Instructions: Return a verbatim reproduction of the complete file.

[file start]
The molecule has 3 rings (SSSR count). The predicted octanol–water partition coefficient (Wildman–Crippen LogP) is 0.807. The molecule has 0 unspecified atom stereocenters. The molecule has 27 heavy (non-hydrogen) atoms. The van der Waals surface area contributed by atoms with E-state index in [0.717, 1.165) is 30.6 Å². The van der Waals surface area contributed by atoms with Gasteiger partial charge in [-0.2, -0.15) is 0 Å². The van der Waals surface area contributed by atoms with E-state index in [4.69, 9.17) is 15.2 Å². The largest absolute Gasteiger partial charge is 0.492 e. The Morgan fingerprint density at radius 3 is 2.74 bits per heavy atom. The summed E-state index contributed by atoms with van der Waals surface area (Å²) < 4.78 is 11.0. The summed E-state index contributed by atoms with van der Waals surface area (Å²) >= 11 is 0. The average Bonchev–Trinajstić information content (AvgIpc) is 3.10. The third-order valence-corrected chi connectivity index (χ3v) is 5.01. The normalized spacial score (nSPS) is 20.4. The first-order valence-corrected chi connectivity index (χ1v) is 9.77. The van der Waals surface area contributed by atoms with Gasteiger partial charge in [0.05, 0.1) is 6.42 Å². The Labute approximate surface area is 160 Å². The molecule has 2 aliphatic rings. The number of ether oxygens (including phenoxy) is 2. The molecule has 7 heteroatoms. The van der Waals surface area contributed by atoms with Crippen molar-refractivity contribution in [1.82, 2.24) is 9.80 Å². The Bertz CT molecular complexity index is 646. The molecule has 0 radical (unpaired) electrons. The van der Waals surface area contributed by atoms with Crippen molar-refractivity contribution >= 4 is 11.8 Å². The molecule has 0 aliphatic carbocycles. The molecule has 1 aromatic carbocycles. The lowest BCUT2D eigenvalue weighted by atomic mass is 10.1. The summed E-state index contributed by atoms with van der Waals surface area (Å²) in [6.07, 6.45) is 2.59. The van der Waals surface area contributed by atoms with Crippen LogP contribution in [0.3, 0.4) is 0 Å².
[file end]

The molecule has 3 rings (SSSR count). The predicted octanol–water partition coefficient (Wildman–Crippen LogP) is 0.807. The molecule has 0 unspecified atom stereocenters. The molecule has 27 heavy (non-hydrogen) atoms. The van der Waals surface area contributed by atoms with E-state index in [0.717, 1.165) is 30.6 Å². The van der Waals surface area contributed by atoms with Gasteiger partial charge in [-0.2, -0.15) is 0 Å². The van der Waals surface area contributed by atoms with E-state index in [4.69, 9.17) is 15.2 Å². The largest absolute Gasteiger partial charge is 0.492 e. The Morgan fingerprint density at radius 3 is 2.74 bits per heavy atom. The summed E-state index contributed by atoms with van der Waals surface area (Å²) < 4.78 is 11.0. The summed E-state index contributed by atoms with van der Waals surface area (Å²) >= 11 is 0. The average Bonchev–Trinajstić information content (AvgIpc) is 3.10. The third-order valence-corrected chi connectivity index (χ3v) is 5.01. The normalized spacial score (nSPS) is 20.4. The first-order valence-corrected chi connectivity index (χ1v) is 9.77. The van der Waals surface area contributed by atoms with Gasteiger partial charge in [0.05, 0.1) is 6.42 Å². The Labute approximate surface area is 160 Å². The molecule has 2 aliphatic rings. The number of ether oxygens (including phenoxy) is 2. The molecule has 7 heteroatoms. The van der Waals surface area contributed by atoms with Crippen molar-refractivity contribution in [1.82, 2.24) is 9.80 Å². The Bertz CT molecular complexity index is 646. The molecule has 0 radical (unpaired) electrons. The van der Waals surface area contributed by atoms with Crippen molar-refractivity contribution >= 4 is 11.8 Å². The molecule has 0 aliphatic carbocycles. The molecule has 1 aromatic carbocycles. The lowest BCUT2D eigenvalue weighted by atomic mass is 10.1. The summed E-state index contributed by atoms with van der Waals surface area (Å²) in [6.07, 6.45) is 2.59. The van der Waals surface area contributed by atoms with Crippen LogP contribution in [0.3, 0.4) is 0 Å².